Families now stuffing backpacks and greeting the children's new teachers face a crisis that makes falling test scores and rising college costs dull by comparison. Ten years and billions of dollars into the fight against childhood fat, it's clear that the campaign has been a losing battle. According to a report released last week by the research group Trust for America's Health, one third of kids nationwide are overweight now; other stats show that the percentage of children who are obese has more than tripled since the 1970s. Now, experts are worrying about the collateral damage, too: A 2006 University of Minnesota study found that 57 percent of girls and 33 percent of boys used cigarettes, fasting, or skipping meals to control their weight and that diet-pill intake by teenage girls had nearly doubled in five years. Last year, nearly 5,000 teens opted for liposuction, according to the American Society of Plastic Surgeons—more than three times the number in 1998, when experts first warned of a "childhood obesity epidemic."
"We've taken the approach that if we make children feel bad about being fat or scare them half to death, they'll be motivated to lose excess weight," says Joanne Ikeda, nutritionist emeritus at the University of California-Berkeley, who studies pediatric obesity prevention. "It hasn't worked in adults, so what makes us think it will work in kids?" Many experts now believe that an emphasis on dropping weight rather than adding healthful nutrients and exercise is doing more harm than good.
Failure to end—or even slow—the epidemic has public-health experts, educators, and politicians in a near panic. All told, some 17 percent of kids are now obese, which means they're at or above the 95th percentile for weight in relation to height for their age; an additional 17 percent are overweight, or at or over the 85th percentile. This is despite massive government-funded education campaigns in schools, in libraries, and on TV to alert parents and kids to the dangers. "In the early 1980s, I used to see one or two kids a year with type 2 diabetes, and now I see one or two a month," says Alan Lake, an associate professor of pediatrics at the Johns Hopkins University School of Medicine. "Evidence now suggests that this type 2 diabetes progresses more rapidly in kids, which means we could be soon seeing 20-year-olds developing severe heart disease." Already, high blood pressure affects more than 2 million youngsters.
Long haul. Obesity is hard to outgrow, so about 50 percent of elementary-school kids and 80 percent of teens who are obese will battle the scales—and the greatly increased risk of disease—for the rest of their lives. A number of authorities have warned that today's youth could be the first ever to have a shorter life span than their parents.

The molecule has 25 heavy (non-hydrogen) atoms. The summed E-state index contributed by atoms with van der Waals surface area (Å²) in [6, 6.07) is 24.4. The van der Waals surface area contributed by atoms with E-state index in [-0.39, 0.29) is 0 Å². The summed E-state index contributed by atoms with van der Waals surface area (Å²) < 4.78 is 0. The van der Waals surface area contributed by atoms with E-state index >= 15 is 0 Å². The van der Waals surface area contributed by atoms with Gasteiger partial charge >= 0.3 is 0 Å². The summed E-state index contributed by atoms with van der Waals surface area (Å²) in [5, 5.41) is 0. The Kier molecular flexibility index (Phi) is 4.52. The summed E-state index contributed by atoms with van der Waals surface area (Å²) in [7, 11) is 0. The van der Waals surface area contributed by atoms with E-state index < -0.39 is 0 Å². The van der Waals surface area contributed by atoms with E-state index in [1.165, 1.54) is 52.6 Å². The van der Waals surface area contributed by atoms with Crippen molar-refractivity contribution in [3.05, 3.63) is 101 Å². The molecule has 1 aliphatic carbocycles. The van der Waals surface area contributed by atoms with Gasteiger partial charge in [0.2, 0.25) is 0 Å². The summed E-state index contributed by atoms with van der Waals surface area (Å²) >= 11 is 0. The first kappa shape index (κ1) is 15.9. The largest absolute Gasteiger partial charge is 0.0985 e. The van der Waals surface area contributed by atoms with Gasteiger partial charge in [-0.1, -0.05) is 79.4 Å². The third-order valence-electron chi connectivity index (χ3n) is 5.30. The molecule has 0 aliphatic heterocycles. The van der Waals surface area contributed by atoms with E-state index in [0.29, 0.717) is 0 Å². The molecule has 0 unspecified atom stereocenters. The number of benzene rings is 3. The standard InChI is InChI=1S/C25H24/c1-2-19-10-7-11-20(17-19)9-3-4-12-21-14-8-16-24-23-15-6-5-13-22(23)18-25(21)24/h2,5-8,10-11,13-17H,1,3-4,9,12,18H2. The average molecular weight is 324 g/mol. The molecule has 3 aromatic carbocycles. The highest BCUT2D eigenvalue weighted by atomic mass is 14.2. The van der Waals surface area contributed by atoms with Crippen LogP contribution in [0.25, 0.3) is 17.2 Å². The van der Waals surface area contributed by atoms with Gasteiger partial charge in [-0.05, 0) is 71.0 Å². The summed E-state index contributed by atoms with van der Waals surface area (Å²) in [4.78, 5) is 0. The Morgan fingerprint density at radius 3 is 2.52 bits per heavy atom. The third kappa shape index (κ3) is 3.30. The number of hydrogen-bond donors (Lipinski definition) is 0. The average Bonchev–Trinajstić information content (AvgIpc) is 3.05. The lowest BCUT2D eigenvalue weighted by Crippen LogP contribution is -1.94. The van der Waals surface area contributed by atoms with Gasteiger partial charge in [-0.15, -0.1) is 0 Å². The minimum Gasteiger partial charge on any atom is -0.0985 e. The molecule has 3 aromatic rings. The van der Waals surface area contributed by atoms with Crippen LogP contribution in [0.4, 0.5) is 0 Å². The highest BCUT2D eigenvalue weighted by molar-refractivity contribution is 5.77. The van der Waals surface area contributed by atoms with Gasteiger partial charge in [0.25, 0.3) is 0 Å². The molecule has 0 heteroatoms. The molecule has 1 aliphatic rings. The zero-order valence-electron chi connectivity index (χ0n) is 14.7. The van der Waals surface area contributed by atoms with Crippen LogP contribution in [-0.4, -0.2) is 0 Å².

What explains both the problem and the elusiveness of a solution? Blame the American "toxic environment." Cinnamon buns and candy are far cheaper and easier to sell at the local mall than, say, a fresh fruit cup or a packet of sliced almonds. Half of kids walked or biked to school a generation ago; today, only about 10 percent do—then they come home and plop down in front of their various screens. As if the inactivity weren't bad enough, preteens absorb more than 7,600 commercials a year for candy, sugary cereal, and fast food, according to the Kaiser Family Foundation. "They're surrounded by circumstances where the default behavior is one that encourages obesity," says Marlene Schwartz, deputy director of the Rudd Center for Food Policy and Obesity at Yale University. Busy parents contribute by stocking pantries with quick energy—sugary cereal, Fruit Roll-Ups, and Oreos—while bringing home Kentucky Fried Chicken for dinner.
Schools have taken a stab at introducing the basics of good nutrition and the four food groups. But such efforts pale beside a cutback of gym time in favor of academics and vending machines stocked with high-calorie (and high-profit-margin) snack foods. More than 90 percent of elementary schools don't provide daily physical education, according to the Robert Wood Johnson Foundation, and the share of high school students participating in daily gym has dropped from 42 percent in 1991 to 33 percent in 2005. Some states have reconsidered and passed laws to increase phys ed, but plenty of schools have yet to figure out how to comply; in California, more than half the school districts have failed to implement the 20 minutes a day of physical activity that the state law now requires, according to the California Center for Public Health Advocacy.
Clarified on 9/19/07: This story states that 17 percent of kids are now obese, which means they're at or above the 95th percentile for weight in relation to height. The reason that a greater percentage of kids now fall into the "top 5 percent" category is that the standard measurement charts that define obesity were created using data from the 1960s and '70s when kids weighed less than they do now.